Extraordinarily, the drilling continued unabated but the men seemed all to be hiding somewhere, behind bulwarks of stacked furniture. Finally I spotted our carpenter, Ian, who had put the bookcases in originally, on the first occasion he’d worked for us. We bonded when he drilled through the main gas pipe and we couldn’t find the key to turn the supply off (I rang my husband at work in a panic ‘oh no, we’ve never had a gas key,’ he said calmly, several miles from the possible explosion). I discovered something about Ian today. If you say to him, things are going well, he’ll list all the reasons why they aren’t. But if you say, as I said, that pipe looks awful, whatever can we do? he comes over all reassuring. ‘We’ll box it in,’ he said. ‘And once we’ve put new cornices around it, you’ll forget it’s there.’ The plumber was miffed. ‘Your husband said it would be all right,’ he protested, and I assured him I was aware that there were no other options. And that’s another thing. The first time I met the plumber we got on really well; this time we seem to keep getting on the wrong foot. Every conversation involves me apologizing for something awkward in my house or feeling like I’m getting in the way. Now this is ridiculous – why should I worry whether the plumber likes me? He’s here to do a job, not make a new friend. And why should I worry whether the tradesmen are all happy and enjoying the work? ‘They like the drama,’ my husband says to me. ‘They love the highs and lows, let them have them.’ Anyway. I allowed myself to be mollified by Ian and his promises of boxing, there being no other options in any case and went to leave in my car. At that exact point the lorry containing the new worktop drew up in the road outside in such a way as to block it entirely. I gave up, and headed down the road to see my friend for tea and therapy. I needed it.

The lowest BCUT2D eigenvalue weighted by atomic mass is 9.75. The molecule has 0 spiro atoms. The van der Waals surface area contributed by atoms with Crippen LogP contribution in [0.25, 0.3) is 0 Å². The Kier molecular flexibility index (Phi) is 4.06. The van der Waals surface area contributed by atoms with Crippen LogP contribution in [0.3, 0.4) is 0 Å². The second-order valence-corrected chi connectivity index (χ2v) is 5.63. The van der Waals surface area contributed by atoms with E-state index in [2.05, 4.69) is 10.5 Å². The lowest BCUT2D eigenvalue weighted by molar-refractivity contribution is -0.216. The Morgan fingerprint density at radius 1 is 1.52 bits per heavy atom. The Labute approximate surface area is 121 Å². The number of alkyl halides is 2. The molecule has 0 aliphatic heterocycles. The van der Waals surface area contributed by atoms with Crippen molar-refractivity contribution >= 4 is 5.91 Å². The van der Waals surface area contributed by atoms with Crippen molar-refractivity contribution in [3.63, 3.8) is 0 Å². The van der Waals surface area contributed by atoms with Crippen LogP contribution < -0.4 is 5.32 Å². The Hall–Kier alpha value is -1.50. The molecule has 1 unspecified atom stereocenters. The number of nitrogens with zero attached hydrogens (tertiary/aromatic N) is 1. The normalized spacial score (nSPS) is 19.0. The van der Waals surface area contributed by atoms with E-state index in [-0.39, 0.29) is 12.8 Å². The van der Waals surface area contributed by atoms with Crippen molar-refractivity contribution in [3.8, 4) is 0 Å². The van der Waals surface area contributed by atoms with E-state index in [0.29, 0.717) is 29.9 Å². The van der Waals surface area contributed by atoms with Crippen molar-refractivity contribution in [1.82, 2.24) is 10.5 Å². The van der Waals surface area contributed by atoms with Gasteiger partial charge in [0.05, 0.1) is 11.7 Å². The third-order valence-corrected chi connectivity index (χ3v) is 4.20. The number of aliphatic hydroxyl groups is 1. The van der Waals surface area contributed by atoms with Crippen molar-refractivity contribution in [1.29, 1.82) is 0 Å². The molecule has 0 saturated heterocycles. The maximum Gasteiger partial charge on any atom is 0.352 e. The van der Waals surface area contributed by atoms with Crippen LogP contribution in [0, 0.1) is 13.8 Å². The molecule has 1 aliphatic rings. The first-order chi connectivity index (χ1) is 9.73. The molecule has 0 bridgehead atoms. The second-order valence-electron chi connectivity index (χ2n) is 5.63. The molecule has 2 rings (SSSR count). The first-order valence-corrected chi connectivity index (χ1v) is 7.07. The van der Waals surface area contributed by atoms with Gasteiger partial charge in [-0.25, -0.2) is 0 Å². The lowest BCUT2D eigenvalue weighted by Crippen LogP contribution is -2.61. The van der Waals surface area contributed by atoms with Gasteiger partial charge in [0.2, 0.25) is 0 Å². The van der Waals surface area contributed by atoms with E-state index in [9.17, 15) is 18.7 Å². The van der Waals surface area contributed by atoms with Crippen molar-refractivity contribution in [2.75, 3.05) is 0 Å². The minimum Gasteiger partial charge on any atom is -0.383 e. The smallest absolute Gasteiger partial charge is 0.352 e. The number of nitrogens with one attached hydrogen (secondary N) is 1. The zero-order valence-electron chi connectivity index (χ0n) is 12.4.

This afternoon was a frenzy of activity, with lights going in, the boiler being tested, an avalanche of sawdust and shavings from the wooden worktops. The last tradesman left tonight at half past six and I think we all felt exhausted. I had been looking forward to a lie-in tomorrow, but we have one of the plumbers back. The youngest, to whom such drudge work inevitably falls, will return to balance the radiators. Whilst we have an oven and a hob wired in, we can’t use them because the worktop hasn’t been sealed. But the end is in sight by about Tuesday of next week. Then I will stop writing endlessly about the building work and start to tell you about some of the marvelous books that have distracted me from it. I’ve been lucky in this respect and have been reading some really classy writers, the brilliant Doris Lessing, and, unusually for me, the gardening writer Katherine Swift, whose amazing book The Morville Hours tells the story of making a garden, but also the intertwined stories of landscape, land, house in which it is created, and also her own life story in a journey through the liturgical calendar and the natural year, written in truly sumptuous and soothing prose. It’s an amazing, magical book. So more of those another day when I’ve got some head space back, and maybe some house space, too. They seem to be dependent on one another.